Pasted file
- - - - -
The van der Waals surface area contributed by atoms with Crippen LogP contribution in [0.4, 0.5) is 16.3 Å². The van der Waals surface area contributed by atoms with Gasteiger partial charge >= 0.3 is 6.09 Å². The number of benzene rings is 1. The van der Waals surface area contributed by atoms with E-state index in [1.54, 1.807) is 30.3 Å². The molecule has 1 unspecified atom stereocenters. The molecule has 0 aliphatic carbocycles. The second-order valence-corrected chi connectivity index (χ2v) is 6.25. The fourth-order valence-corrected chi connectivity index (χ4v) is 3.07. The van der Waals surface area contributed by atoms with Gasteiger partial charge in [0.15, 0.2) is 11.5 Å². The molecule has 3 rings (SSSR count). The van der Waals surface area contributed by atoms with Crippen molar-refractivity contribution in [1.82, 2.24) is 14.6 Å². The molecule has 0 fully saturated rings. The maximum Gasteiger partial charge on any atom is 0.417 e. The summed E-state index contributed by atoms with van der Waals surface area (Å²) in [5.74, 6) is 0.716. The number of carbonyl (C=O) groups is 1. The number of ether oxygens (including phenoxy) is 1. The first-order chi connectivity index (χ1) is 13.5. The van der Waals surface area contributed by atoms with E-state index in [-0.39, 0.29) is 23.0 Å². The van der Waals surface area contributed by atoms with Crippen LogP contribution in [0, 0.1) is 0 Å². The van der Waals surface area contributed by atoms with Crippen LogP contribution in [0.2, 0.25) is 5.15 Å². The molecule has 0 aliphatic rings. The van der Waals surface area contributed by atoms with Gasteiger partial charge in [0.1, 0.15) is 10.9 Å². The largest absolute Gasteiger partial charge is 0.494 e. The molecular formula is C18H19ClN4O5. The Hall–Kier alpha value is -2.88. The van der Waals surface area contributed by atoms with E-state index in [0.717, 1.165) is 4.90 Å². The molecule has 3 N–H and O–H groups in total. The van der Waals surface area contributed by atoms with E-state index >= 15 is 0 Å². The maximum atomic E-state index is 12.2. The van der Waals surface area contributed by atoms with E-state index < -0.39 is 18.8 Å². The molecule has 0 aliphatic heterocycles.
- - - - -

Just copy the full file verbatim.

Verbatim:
The van der Waals surface area contributed by atoms with Crippen LogP contribution in [0.4, 0.5) is 16.3 Å². The van der Waals surface area contributed by atoms with Gasteiger partial charge >= 0.3 is 6.09 Å². The number of benzene rings is 1. The van der Waals surface area contributed by atoms with E-state index in [1.54, 1.807) is 30.3 Å². The molecule has 1 unspecified atom stereocenters. The molecule has 0 aliphatic carbocycles. The second-order valence-corrected chi connectivity index (χ2v) is 6.25. The fourth-order valence-corrected chi connectivity index (χ4v) is 3.07. The van der Waals surface area contributed by atoms with Gasteiger partial charge in [0.15, 0.2) is 11.5 Å². The molecule has 3 rings (SSSR count). The van der Waals surface area contributed by atoms with Crippen molar-refractivity contribution in [1.82, 2.24) is 14.6 Å². The molecule has 0 fully saturated rings. The maximum Gasteiger partial charge on any atom is 0.417 e. The summed E-state index contributed by atoms with van der Waals surface area (Å²) in [5.74, 6) is 0.716. The number of carbonyl (C=O) groups is 1. The number of ether oxygens (including phenoxy) is 1. The first-order chi connectivity index (χ1) is 13.5. The van der Waals surface area contributed by atoms with E-state index in [-0.39, 0.29) is 23.0 Å². The van der Waals surface area contributed by atoms with Crippen LogP contribution in [0, 0.1) is 0 Å². The van der Waals surface area contributed by atoms with Crippen LogP contribution in [0.2, 0.25) is 5.15 Å². The molecule has 0 aliphatic rings. The van der Waals surface area contributed by atoms with Gasteiger partial charge in [0.1, 0.15) is 10.9 Å². The largest absolute Gasteiger partial charge is 0.494 e. The molecular formula is C18H19ClN4O5. The Hall–Kier alpha value is -2.88. The van der Waals surface area contributed by atoms with E-state index in [0.717, 1.165) is 4.90 Å². The molecule has 3 N–H and O–H groups in total. The van der Waals surface area contributed by atoms with E-state index >= 15 is 0 Å². The maximum atomic E-state index is 12.2. The van der Waals surface area contributed by atoms with E-state index < -0.39 is 18.8 Å². The molecule has 0 aliphatic heterocycles.